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Prokaryotic diversity Eubacteria & Archaebacteria Campbell & Reese Fig 26.1.

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Presentation on theme: "Prokaryotic diversity Eubacteria & Archaebacteria Campbell & Reese Fig 26.1."— Presentation transcript:

1 Prokaryotic diversity Eubacteria & Archaebacteria Campbell & Reese Fig 26.1

2 Bacteria one-celled to simple colonies cells prokaryotic metabolism diverse Mycobacterium paratuberculosis

3 Archaeabacteria - extremophiles one-celled to simple colonies cells prokaryotic chemistry different than Bacteria metabolism diverse, “primitive” Grand prismatic pool, Yellowstone NP

4 Prokaryotes vs. Eukaryotes cells small (1-5 μm diameter) unicellular no nucleus or organelles cell wall cells large ( mm) unicellular or multicellular nucleus and organelles different cell wall when present C&R Fig 27.2

5 spherical (cocci) helical rod-shaped (bacilli) Prokaryote shape

6 Very small cells usually small (1-5 μm diameter) largest are Cyanobacteria and, *Thiomargarita namibiensis, "Sulfur Pearl of Namibia" T. namibiensis next to a fruit fly 1 mm

7 Prokaryotic cell walls maintain shape, protection complex chemically – peptidoglycan and lipids many antibiotics target this special chemistry Fig 27.5

8 aerobic prokaryote photosynthetic prokaryote Internal cellular structure one double stranded chromosome of DNA in the form of a ring smaller rings of DNA called plasmids specialized membranes for metabolic purposes no membrane-bound organelles

9 Movement Flagella (bacterial) Chemical gliding Link to Animated bacterial movement towards attractant Bacterial tumble movie

10 Asexual reproduction Binary fission *Growth of PneumococcusGrowth of Pneumococcus *Time lapse over 2 hours Resistant spores

11 Sexual change No real sexual reproduction transformation - the uptake of genes from the surrounding environment transduction - transfer of genes from viruses to prokaryotes conjugation - direct transfer of genes from prokaryote to prokaryote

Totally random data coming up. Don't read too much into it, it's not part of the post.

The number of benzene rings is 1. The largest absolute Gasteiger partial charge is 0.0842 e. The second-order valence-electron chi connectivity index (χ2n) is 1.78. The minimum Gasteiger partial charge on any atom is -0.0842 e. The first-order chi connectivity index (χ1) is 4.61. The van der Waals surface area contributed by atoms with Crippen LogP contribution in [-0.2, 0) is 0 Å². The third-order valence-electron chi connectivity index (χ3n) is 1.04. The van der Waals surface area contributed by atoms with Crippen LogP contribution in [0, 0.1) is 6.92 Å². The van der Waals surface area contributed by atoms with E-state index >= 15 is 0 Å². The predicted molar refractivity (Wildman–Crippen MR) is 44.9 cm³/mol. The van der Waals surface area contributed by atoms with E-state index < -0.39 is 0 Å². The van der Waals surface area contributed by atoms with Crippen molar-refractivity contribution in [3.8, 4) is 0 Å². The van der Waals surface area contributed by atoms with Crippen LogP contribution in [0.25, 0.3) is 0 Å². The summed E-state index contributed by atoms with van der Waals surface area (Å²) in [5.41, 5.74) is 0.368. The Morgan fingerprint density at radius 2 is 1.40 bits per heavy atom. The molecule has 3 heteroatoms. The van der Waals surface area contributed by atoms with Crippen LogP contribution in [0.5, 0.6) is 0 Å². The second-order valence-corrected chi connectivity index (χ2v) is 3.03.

12 Metabolic diversity

13 Nitrogen fixation Convert atmospheric nitrogen into biological form used in proteins and nucleic acids Anabaena, a photoautotroph, can also fix nitrogen. Heterocysts – cells specialized to carry out the process

14 Metabolism and oxygen obligate aerobes - oxygen required facultative aerobes - use oxygen when available but not required obligate anaerobes - poisoned by oxygen

15 most research has focused on their ecology rather than phylogeny extreme thermophiles extreme halophiles methanogens Archaebacteria

16 decomposers - recycle nutrients from dead organisms pathogens - cause human disease mutualists - live closely with another organism and both benefit Ecolgical impacts of prokaryotes

17 fermentation – vinegar, yogurt, cheese genetically engineered - insulin and interferon bioremediation – remove environmental contaminants Economic roles of prokaryotes pathogens - cause human disease source of unique compounds - T. aquaticus DNA polymerase

18 Are viruses alive? Virus structure *nucleic acids “genes” (DNA or RNA) *protein covering Other virus pictures (Electron micrographs)

19 Virus reproduction Require metabolic capabilities of a host cell Specific to host species/tissue/cell Recognize host cell surface Genes enter host Host follows instructions to build new virus Virus escapes

20 Virus diversity Many viruses In some ways more closely related to hosts than to each other


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